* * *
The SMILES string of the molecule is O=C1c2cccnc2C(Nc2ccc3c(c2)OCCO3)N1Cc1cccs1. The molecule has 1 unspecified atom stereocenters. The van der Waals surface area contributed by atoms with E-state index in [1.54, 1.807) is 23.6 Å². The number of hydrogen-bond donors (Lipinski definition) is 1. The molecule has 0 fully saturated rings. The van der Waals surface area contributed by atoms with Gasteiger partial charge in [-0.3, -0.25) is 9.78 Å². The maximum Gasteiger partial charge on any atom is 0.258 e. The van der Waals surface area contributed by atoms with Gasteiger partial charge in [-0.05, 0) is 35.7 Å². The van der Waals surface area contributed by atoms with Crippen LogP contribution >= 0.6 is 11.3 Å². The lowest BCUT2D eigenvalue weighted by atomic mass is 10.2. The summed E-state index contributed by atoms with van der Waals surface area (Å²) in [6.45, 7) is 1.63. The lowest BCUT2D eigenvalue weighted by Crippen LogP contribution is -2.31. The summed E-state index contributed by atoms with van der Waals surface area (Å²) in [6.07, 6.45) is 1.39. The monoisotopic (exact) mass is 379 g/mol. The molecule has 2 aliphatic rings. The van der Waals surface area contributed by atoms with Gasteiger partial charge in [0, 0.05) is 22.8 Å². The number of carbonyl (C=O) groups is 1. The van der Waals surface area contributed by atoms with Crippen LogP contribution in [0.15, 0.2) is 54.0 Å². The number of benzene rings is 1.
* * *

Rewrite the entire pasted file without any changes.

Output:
The SMILES string of the molecule is O=C1c2cccnc2C(Nc2ccc3c(c2)OCCO3)N1Cc1cccs1. The molecule has 1 unspecified atom stereocenters. The van der Waals surface area contributed by atoms with E-state index in [1.54, 1.807) is 23.6 Å². The number of hydrogen-bond donors (Lipinski definition) is 1. The molecule has 0 fully saturated rings. The van der Waals surface area contributed by atoms with Gasteiger partial charge in [-0.3, -0.25) is 9.78 Å². The maximum Gasteiger partial charge on any atom is 0.258 e. The van der Waals surface area contributed by atoms with Gasteiger partial charge in [-0.05, 0) is 35.7 Å². The van der Waals surface area contributed by atoms with Crippen LogP contribution >= 0.6 is 11.3 Å². The lowest BCUT2D eigenvalue weighted by atomic mass is 10.2. The summed E-state index contributed by atoms with van der Waals surface area (Å²) in [6.45, 7) is 1.63. The lowest BCUT2D eigenvalue weighted by Crippen LogP contribution is -2.31. The summed E-state index contributed by atoms with van der Waals surface area (Å²) in [6.07, 6.45) is 1.39. The monoisotopic (exact) mass is 379 g/mol. The molecule has 2 aliphatic rings. The van der Waals surface area contributed by atoms with Gasteiger partial charge in [0, 0.05) is 22.8 Å². The number of carbonyl (C=O) groups is 1. The van der Waals surface area contributed by atoms with Crippen LogP contribution in [0.15, 0.2) is 54.0 Å². The number of benzene rings is 1.